“Zero sum economic game.  Allstate gains… others must lose”, is a quote from the Mckinsey documents, recently released on Allstate’s website.  According to a story on the HeraldTribune.com, an appeals court in the State of Florida ruled that Allstate would not be able to write new insurance in the state, if it did not turn over the documents to state investigators.  Allstate officials claim they are releasing the documents to “dispel inacurate portrayals” of the documents in the media and by lawyers and investigators.  Why did Allstate fight tooth and nail to prevent the documents from being released, if they are harmless?  Why did they refuse to comply with a court order, to the point that they were found to be in contempt court for not producing the documents?

Because the documents show Allstate to be taking an adversarial position with their customers.  Allstate gains, others must lose.  In this zero sum analysis, it is the customer who loses.  That is what Allstate wants to prevent from coming out.  In the documents there is a power point presentation that shows a pair of boxing gloves, meant to show that Allstate is putting on the gloves for a fight.  The people they are fighting are those who pay them premiums.  The documents say that when a policyholder hires an attorney, Allstate should “align alligators” and “sit and wait”.  Ouch.  Using their “good hands” to feed their customers to deadly alligators.  Not exactly a great PR move.

Allstate Corporate Spokesman Mike Siemenas said in the article, “we will offer to settle the claim for a fair and reasonable amount” then says in the next breath that when victims get an attorney, “just because we are being threatened doesn’t mean we will negotiate. We will go to trial.”  The act of hiring an attorney is not a threat.  It is something a victim is forced into when Allstate is not being fair with them.  Allstate does not offer to settle for a fair and reasonable amount, either before or after a victim hires an attorney.  The documents show that it is not the act of threatening that keeps Allstate from negotiating fairly, it is the act of being a customer that triggers their refusal to neglotiate.

The article states that Allstate’s profits in 2006 set a record for the company, at $4.9 billion.  Allstate’s profits in 2007 weren’t too bad – $4.6 billion.  Allstate’s Chairman Ed Liddy spoke at a business meeting a couple of years ago, saying “We obviously pay what we owe, that is a given.  But we do it more efficiently, and we avoid overpayments …”. 

Given the information released in the documents, given the fact that Allstate started using a system in the mid-90s that reduced their payments on all claims by 20 percent of the previous average and given their record profits, Liddy’s statement doesn’t ring true.  The documents, coupled with the facts, seem to show they regularly pay less than they owe and are not willing to negotiate with their own policyholders.  This is born out by the fact that Allstate has been sanctioned in South Carolina and Virginia for these practices.  Additionally Allstate has been sued for bad faith by numerous policyholders, including a man who received a $20 million verdict against Allstate in 2006.   The following note posted on a Yahoo message board sums up Allstate’s “good hands” approach:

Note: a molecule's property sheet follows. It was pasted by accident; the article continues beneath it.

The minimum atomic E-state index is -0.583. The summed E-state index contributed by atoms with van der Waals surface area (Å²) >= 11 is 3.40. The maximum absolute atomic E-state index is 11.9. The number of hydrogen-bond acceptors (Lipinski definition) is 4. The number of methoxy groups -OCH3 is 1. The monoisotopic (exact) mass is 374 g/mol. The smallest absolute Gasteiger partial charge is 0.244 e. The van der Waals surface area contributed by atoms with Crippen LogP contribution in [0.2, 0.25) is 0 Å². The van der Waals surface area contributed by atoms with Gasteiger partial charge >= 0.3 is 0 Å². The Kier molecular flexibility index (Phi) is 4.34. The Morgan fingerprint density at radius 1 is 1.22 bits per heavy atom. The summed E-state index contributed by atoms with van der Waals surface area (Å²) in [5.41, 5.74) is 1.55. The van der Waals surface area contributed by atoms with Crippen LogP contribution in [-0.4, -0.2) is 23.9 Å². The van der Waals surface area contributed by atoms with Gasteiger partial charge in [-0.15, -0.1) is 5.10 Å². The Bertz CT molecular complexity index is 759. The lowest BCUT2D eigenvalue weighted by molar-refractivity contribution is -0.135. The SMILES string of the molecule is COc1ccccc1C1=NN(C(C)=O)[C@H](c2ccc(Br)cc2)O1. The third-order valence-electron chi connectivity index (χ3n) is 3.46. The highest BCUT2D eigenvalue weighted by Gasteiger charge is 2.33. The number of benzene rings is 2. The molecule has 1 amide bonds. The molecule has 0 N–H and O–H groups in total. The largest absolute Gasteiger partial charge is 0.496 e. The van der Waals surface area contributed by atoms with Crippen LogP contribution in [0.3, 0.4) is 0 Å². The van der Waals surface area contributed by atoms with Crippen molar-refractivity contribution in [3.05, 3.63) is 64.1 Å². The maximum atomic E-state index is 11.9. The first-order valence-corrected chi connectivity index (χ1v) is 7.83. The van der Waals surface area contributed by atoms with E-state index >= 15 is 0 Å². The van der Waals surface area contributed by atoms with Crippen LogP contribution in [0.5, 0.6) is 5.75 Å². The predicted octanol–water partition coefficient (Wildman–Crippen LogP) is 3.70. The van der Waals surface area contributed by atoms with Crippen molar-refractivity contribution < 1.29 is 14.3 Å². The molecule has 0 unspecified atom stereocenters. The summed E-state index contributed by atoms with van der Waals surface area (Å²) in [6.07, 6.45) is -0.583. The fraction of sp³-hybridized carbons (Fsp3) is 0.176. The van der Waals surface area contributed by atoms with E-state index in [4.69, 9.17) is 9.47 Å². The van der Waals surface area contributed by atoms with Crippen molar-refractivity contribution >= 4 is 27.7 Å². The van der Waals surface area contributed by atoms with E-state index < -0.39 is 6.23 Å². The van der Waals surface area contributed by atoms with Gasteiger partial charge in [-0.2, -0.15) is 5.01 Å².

I am posting below a note I got in just today from a former agent who had to use the product he sold………..to himself:

“I retired from Allstate in 2000, still insured by Allstate and involved in a major auto accident just over 3 years ago. A piece of equipment came off a commercial vehicle hit us and totaled our vehicle (truck and travel trailer property damage $55,000+) and caused my wife and I injuries which we will live with for the rest of our lives. The physical pain we suffer from back injuries is contant and always with us. My personal Allstate insurance policy included coverage for $100,000 medical payments which I believed would take care of all of our needs. Was I wrong!!! We have fought Allstate, our personal auto insurance company, from the very beginning to get our medical needs taken care of. Our claims office acted like they were working for the other insurance company and not us. After 12 months of limited care they refused to reimburse me or pay for any further care for me (my medical paid was something near $15,000). After 2 years they limited my wifes what they would pay for my wife’s care (her medical was near $45,000). What is so amazing is that they based their refusal on an examination conducted by a chiropractor (I.M.E. ordered by Allstate) completed 6 months after the accident.  That is our horror story of how well Allstate takes care of their own, both as an insured and as a retired agent.”